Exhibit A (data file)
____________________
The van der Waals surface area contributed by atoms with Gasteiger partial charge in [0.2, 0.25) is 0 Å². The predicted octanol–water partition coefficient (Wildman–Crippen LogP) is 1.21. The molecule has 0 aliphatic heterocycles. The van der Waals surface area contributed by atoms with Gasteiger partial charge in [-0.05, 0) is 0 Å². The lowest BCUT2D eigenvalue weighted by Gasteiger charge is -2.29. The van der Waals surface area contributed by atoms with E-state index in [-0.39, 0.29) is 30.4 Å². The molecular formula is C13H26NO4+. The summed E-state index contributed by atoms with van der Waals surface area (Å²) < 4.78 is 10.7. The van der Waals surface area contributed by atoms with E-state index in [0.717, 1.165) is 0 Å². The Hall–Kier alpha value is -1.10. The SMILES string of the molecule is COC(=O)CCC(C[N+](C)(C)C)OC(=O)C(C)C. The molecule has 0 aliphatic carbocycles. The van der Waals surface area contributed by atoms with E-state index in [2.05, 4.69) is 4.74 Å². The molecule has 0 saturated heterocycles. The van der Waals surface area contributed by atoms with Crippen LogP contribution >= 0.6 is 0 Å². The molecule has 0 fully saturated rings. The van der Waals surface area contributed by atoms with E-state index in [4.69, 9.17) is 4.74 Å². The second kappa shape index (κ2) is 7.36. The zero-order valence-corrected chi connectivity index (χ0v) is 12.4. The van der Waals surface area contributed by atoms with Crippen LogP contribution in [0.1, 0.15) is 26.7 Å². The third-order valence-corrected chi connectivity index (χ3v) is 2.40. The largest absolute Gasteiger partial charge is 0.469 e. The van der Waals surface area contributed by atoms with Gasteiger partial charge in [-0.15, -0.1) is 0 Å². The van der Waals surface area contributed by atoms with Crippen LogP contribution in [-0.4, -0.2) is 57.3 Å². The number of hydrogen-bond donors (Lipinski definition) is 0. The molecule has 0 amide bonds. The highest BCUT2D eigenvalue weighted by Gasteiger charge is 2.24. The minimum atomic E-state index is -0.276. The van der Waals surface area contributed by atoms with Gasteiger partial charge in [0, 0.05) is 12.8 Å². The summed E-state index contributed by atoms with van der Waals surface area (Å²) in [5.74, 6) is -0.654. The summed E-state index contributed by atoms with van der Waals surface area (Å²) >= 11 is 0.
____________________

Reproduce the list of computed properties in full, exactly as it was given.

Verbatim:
The van der Waals surface area contributed by atoms with Gasteiger partial charge in [0.2, 0.25) is 0 Å². The predicted octanol–water partition coefficient (Wildman–Crippen LogP) is 1.21. The molecule has 0 aliphatic heterocycles. The van der Waals surface area contributed by atoms with Gasteiger partial charge in [-0.05, 0) is 0 Å². The lowest BCUT2D eigenvalue weighted by Gasteiger charge is -2.29. The van der Waals surface area contributed by atoms with E-state index in [-0.39, 0.29) is 30.4 Å². The molecular formula is C13H26NO4+. The summed E-state index contributed by atoms with van der Waals surface area (Å²) < 4.78 is 10.7. The van der Waals surface area contributed by atoms with E-state index in [0.717, 1.165) is 0 Å². The Hall–Kier alpha value is -1.10. The SMILES string of the molecule is COC(=O)CCC(C[N+](C)(C)C)OC(=O)C(C)C. The molecule has 0 aliphatic carbocycles. The van der Waals surface area contributed by atoms with E-state index in [2.05, 4.69) is 4.74 Å². The molecule has 0 saturated heterocycles. The van der Waals surface area contributed by atoms with Crippen LogP contribution >= 0.6 is 0 Å². The molecule has 0 fully saturated rings. The van der Waals surface area contributed by atoms with E-state index in [4.69, 9.17) is 4.74 Å². The second kappa shape index (κ2) is 7.36. The zero-order valence-corrected chi connectivity index (χ0v) is 12.4. The van der Waals surface area contributed by atoms with Crippen LogP contribution in [0.1, 0.15) is 26.7 Å². The third-order valence-corrected chi connectivity index (χ3v) is 2.40. The largest absolute Gasteiger partial charge is 0.469 e. The van der Waals surface area contributed by atoms with Gasteiger partial charge in [-0.15, -0.1) is 0 Å². The van der Waals surface area contributed by atoms with Crippen LogP contribution in [-0.4, -0.2) is 57.3 Å². The number of hydrogen-bond donors (Lipinski definition) is 0. The molecule has 0 amide bonds. The highest BCUT2D eigenvalue weighted by Gasteiger charge is 2.24. The minimum atomic E-state index is -0.276. The van der Waals surface area contributed by atoms with Gasteiger partial charge in [0, 0.05) is 12.8 Å². The summed E-state index contributed by atoms with van der Waals surface area (Å²) in [5.74, 6) is -0.654. The summed E-state index contributed by atoms with van der Waals surface area (Å²) >= 11 is 0.